poverty

123rf stock photo

  The Kentucky Association of Food Banks is reporting an increase of people coming to their food pantries. KAFB executive director Tamara Sandberg said they saw 56% of their member banks report an increase in 2015.  Sandberg said winter is the KAFB's busiest season,  and  that the dropping temperatures force families in need to make some hard choices. 

More Americans are making more money.

The U.S. Census Bureau released new numbers on Tuesday showing that, after a brutal economic recession and years of stagnation, real median household incomes rose from $53,718 in 2014 to $56,516 last year. That's a 5.2 percent rise — the first statistically significant increase since 2007.

But, as NPR's Pam Fessler notes, "the median household income was still lower than it was in 2007."

www.aecf.org, Annie E. Casey Foundation

A new report finds more than a quarter of Kentucky and Tennessee children live in poverty and that economic conditions continue to worsen.

iStockPhoto

Approximately 9,000 people living in eight Kentucky counties will lose their food stamps in about a week for not complying with federal work and training requirements according to the state. 

iStockPhoto

The head of the United Way of Henderson County says her area is facing a poverty crisis.

Melissa Clements told county magistrates she’s noticed an increase of people coming into her office looking for help with basics like food, rent or utilities.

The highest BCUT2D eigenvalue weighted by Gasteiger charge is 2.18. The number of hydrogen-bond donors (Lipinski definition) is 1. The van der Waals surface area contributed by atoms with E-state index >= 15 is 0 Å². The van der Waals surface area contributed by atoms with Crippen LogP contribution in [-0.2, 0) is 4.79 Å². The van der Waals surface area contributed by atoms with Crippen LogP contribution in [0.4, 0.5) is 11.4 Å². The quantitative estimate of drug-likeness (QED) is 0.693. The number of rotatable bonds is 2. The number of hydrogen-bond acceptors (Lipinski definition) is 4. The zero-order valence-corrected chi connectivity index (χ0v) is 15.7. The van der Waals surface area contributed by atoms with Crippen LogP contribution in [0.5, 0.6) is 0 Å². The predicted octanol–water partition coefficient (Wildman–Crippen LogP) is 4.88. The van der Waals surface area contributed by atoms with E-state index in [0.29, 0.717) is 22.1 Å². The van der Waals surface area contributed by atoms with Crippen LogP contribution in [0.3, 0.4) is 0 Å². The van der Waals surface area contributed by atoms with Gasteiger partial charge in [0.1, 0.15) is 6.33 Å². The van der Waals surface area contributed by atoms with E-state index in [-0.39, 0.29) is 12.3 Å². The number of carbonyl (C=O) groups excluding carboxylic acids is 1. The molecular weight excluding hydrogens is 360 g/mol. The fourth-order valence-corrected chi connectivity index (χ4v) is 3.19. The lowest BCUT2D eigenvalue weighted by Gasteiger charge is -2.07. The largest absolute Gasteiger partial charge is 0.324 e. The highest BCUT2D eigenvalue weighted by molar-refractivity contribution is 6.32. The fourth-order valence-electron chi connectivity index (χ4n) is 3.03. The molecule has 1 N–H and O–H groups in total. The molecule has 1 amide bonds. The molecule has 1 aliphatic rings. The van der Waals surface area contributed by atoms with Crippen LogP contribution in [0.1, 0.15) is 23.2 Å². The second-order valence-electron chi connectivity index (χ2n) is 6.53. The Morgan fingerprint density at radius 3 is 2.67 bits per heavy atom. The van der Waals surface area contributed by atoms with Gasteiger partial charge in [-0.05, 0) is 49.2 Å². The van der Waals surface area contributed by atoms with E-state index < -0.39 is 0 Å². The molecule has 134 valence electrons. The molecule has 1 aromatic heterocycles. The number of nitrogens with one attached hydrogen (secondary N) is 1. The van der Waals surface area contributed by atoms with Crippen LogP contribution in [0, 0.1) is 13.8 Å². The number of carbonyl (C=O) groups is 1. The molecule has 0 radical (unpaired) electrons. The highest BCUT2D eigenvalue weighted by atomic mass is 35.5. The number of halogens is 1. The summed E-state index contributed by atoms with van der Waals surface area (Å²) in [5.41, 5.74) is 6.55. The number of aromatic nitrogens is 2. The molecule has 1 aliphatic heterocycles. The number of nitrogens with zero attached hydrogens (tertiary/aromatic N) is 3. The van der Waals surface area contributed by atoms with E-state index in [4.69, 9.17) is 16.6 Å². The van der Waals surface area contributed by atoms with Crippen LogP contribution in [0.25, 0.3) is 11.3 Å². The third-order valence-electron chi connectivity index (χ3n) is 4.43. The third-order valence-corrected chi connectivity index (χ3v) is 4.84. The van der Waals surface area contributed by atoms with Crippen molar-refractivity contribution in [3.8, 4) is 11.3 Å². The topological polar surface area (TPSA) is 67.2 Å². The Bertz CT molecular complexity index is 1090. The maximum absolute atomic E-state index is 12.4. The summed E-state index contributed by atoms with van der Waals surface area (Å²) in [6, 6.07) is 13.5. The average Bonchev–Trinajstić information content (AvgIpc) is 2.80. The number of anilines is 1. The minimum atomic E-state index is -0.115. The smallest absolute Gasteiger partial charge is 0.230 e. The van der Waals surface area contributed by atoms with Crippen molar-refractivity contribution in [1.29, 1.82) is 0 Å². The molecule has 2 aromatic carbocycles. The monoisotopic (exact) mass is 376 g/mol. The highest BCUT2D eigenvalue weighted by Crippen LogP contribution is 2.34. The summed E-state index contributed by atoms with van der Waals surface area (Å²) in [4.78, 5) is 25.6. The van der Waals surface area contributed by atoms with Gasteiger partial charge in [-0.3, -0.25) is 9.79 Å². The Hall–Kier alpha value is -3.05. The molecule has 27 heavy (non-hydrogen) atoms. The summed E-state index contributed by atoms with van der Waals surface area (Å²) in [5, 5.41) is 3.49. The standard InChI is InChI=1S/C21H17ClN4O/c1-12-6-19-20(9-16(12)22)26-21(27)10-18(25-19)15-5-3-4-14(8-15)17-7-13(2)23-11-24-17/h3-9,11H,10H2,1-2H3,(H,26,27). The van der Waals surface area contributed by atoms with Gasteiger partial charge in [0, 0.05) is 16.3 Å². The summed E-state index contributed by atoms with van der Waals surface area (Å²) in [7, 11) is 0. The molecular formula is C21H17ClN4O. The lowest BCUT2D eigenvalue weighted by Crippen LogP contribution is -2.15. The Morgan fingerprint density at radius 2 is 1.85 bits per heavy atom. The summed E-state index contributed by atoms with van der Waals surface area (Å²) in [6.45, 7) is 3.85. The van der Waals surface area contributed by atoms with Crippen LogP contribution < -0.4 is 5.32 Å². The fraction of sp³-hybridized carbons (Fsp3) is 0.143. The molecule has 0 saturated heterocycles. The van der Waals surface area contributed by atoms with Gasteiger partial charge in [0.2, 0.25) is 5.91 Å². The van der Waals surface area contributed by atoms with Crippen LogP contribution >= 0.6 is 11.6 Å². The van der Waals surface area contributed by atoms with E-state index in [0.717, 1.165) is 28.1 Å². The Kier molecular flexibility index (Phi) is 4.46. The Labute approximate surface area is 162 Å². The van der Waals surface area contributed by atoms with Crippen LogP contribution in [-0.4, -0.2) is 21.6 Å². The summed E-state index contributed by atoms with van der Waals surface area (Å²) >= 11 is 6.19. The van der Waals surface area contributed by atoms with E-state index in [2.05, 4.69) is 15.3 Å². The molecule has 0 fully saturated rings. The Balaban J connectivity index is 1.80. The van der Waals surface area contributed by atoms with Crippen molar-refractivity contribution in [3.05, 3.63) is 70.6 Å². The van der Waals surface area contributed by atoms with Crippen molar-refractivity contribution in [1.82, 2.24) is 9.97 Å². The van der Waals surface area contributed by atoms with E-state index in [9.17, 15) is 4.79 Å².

iStockPhoto

Kentucky adults with lower incomes were more likely to report difficulty in making a positive health change, according to a poll released Monday. 

As researchers have searched for ways to explain the childhood obesity epidemic in the U.S., many have posited that a child's race or ethnicity alone can put them at greater risk of becoming overweight or obese.

Kim Eagle, a professor of internal medicine and health management and policy at the University of Michigan, was skeptical of this thinking. His hunch was that poverty was a much more important part of the equation.

Eric Westervelt of the NPR Ed team is guest-hosting for the next few weeks on Here & Now, the midday news program from NPR and WBUR.

Now that President Obama has signed the new Every Student Succeeds Act, or ESSA, a big question for many educators is: Will the changes help the populations most in need of better schools: students of color, students with disabilities and low-income students?

A decades-long decline in the death rate of middle-aged white Americans has reversed in recent years, according to a surprising new analysis released Monday.

The cause of the reversal remains unclear. Researchers speculate it might be the result of the bad economy fueling a rise in suicides, plus overdoses from prescription painkillers and illegal drugs like heroin, and alcohol abuse.

The wealth gap in America manifests itself not just in our pocketbooks but also in our bellies: The poor are eating less nutritious food than everyone else.

So concludes a new review of 25 studies published between 2003 and 2014 that looked at the food spending and quality of diets of participants in SNAP, the federal Supplemental Nutrition Assistance Program, also known as food stamps.

Pages